Wednesday, January 28, 2009
Feast of St. Thomas Aquinas
God is therefore the cause of everything's action because he gives to everything its power to act, preserves it in existence, and puts it into action, and because by his power every other power acts. And if we add to this that God is his own power and that he is present in all things not as part of their essence but to maintain them in existence, we shall conclude that he acts immediately within every agent, while not eliminating the action of the will and of the nature. --From: On the Power of God, q.3, a.7
If God can produce all natural effects through himself, it is yet not superfluous for him to produce them through certain causes, inasmuch as this is not owing to the insufficiency of his power but to the immensity of his goodness, which made him will to communicate his likeness to things not only in respect to their being but also in respect to their being causes of other things; for in these two ways all creatures have in common the divine likeness given to them...Likewise in this way the beauty of order appears in creatures.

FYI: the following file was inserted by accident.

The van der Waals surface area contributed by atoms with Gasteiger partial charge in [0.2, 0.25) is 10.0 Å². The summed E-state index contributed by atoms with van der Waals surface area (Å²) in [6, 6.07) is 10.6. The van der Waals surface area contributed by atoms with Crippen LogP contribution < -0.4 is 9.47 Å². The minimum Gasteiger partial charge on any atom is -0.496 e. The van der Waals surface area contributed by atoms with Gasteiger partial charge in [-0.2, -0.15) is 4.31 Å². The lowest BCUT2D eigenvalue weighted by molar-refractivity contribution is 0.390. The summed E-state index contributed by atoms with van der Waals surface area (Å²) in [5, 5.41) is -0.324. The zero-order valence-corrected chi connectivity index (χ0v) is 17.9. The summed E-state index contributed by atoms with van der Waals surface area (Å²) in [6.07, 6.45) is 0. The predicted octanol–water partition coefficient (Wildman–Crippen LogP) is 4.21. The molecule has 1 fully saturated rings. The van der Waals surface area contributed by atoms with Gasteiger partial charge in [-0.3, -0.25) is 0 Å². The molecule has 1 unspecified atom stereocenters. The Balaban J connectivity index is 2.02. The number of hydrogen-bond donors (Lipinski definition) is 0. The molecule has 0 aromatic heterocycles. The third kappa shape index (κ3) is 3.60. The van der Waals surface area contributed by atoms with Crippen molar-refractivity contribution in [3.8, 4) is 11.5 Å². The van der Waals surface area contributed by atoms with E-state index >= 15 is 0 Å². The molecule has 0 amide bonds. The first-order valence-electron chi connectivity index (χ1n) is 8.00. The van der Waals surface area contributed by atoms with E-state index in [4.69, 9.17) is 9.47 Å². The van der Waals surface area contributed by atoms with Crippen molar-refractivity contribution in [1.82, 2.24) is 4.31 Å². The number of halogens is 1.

It is also evident that the same effect is attributed to a natural cause and to God, not so that one part is caused by God and another part by the natural agent, but the whole effect comes from each, yet differently, just as the whole of the one same effect is attributed to the instrument and likewise attributed to the principal agent. --Summa of Christian Teaching III, 70